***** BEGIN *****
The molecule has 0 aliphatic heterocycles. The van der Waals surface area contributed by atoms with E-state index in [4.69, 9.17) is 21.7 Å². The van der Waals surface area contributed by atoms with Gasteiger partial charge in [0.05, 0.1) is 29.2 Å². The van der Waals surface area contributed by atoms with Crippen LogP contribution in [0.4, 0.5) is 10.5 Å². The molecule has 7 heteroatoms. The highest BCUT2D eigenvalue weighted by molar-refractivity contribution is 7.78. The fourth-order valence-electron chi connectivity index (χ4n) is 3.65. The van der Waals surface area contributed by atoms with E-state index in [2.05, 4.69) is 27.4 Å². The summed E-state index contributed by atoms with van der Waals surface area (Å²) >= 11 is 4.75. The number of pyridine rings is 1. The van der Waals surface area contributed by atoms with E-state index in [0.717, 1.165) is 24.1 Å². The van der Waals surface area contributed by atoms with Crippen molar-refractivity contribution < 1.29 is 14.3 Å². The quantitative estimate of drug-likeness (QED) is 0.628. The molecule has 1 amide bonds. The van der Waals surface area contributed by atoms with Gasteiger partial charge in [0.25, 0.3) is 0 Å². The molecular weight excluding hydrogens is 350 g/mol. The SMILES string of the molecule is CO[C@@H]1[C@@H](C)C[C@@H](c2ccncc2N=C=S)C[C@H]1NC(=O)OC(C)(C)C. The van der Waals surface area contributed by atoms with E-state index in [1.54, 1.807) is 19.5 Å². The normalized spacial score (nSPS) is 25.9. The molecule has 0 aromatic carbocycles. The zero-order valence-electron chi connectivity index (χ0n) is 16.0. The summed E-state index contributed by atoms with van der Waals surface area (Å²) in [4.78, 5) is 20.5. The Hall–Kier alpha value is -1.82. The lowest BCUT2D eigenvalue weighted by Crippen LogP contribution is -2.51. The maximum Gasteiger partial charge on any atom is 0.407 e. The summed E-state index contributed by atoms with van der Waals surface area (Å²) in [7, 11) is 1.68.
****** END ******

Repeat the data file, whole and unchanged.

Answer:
The molecule has 0 aliphatic heterocycles. The van der Waals surface area contributed by atoms with E-state index in [4.69, 9.17) is 21.7 Å². The van der Waals surface area contributed by atoms with Gasteiger partial charge in [0.05, 0.1) is 29.2 Å². The van der Waals surface area contributed by atoms with Crippen LogP contribution in [0.4, 0.5) is 10.5 Å². The molecule has 7 heteroatoms. The highest BCUT2D eigenvalue weighted by molar-refractivity contribution is 7.78. The fourth-order valence-electron chi connectivity index (χ4n) is 3.65. The van der Waals surface area contributed by atoms with E-state index in [2.05, 4.69) is 27.4 Å². The summed E-state index contributed by atoms with van der Waals surface area (Å²) >= 11 is 4.75. The number of pyridine rings is 1. The van der Waals surface area contributed by atoms with E-state index in [0.717, 1.165) is 24.1 Å². The van der Waals surface area contributed by atoms with Crippen molar-refractivity contribution < 1.29 is 14.3 Å². The quantitative estimate of drug-likeness (QED) is 0.628. The molecule has 1 amide bonds. The van der Waals surface area contributed by atoms with Gasteiger partial charge in [0.25, 0.3) is 0 Å². The molecular weight excluding hydrogens is 350 g/mol. The SMILES string of the molecule is CO[C@@H]1[C@@H](C)C[C@@H](c2ccncc2N=C=S)C[C@H]1NC(=O)OC(C)(C)C. The van der Waals surface area contributed by atoms with E-state index in [1.54, 1.807) is 19.5 Å². The normalized spacial score (nSPS) is 25.9. The molecule has 0 aromatic carbocycles. The zero-order valence-electron chi connectivity index (χ0n) is 16.0. The summed E-state index contributed by atoms with van der Waals surface area (Å²) in [4.78, 5) is 20.5. The Hall–Kier alpha value is -1.82. The lowest BCUT2D eigenvalue weighted by Crippen LogP contribution is -2.51. The maximum Gasteiger partial charge on any atom is 0.407 e. The summed E-state index contributed by atoms with van der Waals surface area (Å²) in [7, 11) is 1.68.